Rob Frank/R. Frank Media
Joel Sander, left, and Brian Stempka, right, working at McDowell Manufacturing’s robotic welder.

A Machining Company Run by High-Schoolers Thrives in Pennsylvania: Manufacturing Day 2022

Oct. 6, 2022
In just three years, the students have manufactured 13,522 parts for more than 10 companies.

McDowell Manufacturing delivered its first order of parts to its first customer, Munot Plastics, in March 2021. Since then, business has been good. Oh, and by the way, this manufacturing business is run by students as a program at McDowell Senior High School in Millcreek Township, a suburb of Erie, Pennsylvania.

Even amid the pandemic during their first year, the students were busy and productive. They added new customers and gained hands-on experience running a manufacturing company, from production supervision, design and operating CNC machines to marketing, sales and quoting jobs.

McDowell Manufacturing recently began is its third year with more than 50 students enrolled (starting with a goal of only six students the first year, yet enrolling 21). Since 2021, the students have manufactured 13,522 parts for more than 10 companies. Using a robotic welder, they have also created their own original product—an industrial-looking coat hook that they have on consignment at local hardware stores.

Kyle Bucholtz, McDowell Manufacturing teacher/advisor, says the students not only get a great introduction to manufacturing—they gain experience “running a company, learning skills, and setting themselves apart for when they enter the workforce or continue their education.”

Northwest Industrial Resource Center (NWIRC), one of Pennsylvania’s seven Manufacturing Extension Partnerships, helps identify companies and potential projects for the enterprise and make the necessary connections.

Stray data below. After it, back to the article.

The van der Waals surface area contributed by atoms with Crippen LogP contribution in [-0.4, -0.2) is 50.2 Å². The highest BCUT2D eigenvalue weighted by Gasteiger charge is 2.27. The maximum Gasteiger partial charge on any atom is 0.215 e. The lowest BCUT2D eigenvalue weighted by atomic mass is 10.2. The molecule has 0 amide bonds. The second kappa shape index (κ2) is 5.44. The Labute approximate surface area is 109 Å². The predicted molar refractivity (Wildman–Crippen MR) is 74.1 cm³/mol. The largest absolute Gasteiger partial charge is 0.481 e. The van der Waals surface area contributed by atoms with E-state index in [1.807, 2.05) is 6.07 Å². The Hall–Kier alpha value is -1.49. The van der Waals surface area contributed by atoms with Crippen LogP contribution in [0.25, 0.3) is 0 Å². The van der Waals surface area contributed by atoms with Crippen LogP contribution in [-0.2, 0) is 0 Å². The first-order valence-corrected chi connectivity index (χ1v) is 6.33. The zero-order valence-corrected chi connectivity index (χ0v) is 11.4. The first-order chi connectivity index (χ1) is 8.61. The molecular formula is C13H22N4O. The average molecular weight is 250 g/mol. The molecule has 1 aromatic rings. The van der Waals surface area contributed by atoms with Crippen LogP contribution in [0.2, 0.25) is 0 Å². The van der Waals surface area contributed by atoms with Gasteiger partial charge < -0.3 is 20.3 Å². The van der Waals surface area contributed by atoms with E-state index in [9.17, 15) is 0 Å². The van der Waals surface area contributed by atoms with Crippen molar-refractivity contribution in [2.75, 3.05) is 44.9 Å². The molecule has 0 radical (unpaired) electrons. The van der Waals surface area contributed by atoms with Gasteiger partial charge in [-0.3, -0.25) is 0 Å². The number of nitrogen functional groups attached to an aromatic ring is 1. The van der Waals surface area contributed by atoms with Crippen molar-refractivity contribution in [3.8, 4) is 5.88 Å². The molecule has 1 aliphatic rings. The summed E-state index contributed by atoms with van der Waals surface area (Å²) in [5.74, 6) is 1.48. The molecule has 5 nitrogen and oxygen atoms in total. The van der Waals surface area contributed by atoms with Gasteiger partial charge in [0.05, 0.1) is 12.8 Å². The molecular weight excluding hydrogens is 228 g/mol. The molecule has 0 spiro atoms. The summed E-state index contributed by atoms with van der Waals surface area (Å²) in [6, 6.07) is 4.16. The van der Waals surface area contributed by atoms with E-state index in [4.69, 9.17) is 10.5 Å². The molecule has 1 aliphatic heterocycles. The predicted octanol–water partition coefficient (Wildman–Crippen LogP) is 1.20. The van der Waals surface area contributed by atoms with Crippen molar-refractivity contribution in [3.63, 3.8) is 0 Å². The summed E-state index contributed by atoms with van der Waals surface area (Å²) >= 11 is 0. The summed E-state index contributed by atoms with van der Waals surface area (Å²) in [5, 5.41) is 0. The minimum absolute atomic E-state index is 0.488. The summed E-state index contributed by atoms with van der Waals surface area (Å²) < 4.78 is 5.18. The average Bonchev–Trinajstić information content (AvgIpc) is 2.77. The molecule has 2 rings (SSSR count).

Watch this 8-minute  video to learn more about McDowell Manufacturing, see some of the technology, and hear directly from the students involved.

Many of McDowell Manufacturing’s customers are also mentors to the students. Bryan Stempka, a McDowell High School graduate and vice president of family-owned manufacturerAdvanced Welding Technologies (AWT), spends time at the school’s technology lab reviewing product specs and also hosts the students at his facility to provide a bigger picture of the business.

After his first tour of McDowell Manufacturing back in 2021, Stempka knew there would be a collaboration. “I wanted to provide the students with some hands-on and real-world experience, but our company also had some capacity challenges that I thought McDowell Manufacturing could be a solution [for],” he said.

One of AWT’s customers is a large manufacturing company in the North American transportation industry. One of the parts they require typically involves short-run production with low tolerances and takes some time for machine setup. Stempka thought that would be a perfect part for the students to produce and would free up capacity at his job shop.

The students reviewed the requirements, drew up a quote and were chosen for the work. McDowell Manufacturing now produces four different parts for AWT. Proceeds from the revenue goes back into the program and is later awarded to graduates as scholarships to help with the costs of books and tools as they enter the workforce or continue their education.

Some students in the program have been hired into manufacturing companies, sometimes even before they graduate. Others have gone on to pursue college education in fields like engineering—with a manufacturing focus they hadn’t considered until working in this program.  

Robert Zaruta is president/CEO of the Northwest Industrial Resource Center.

Main photo: Joel Sander, left, and Brian Stempka, right, work at McDowell Manufacturing’s robotic welder.

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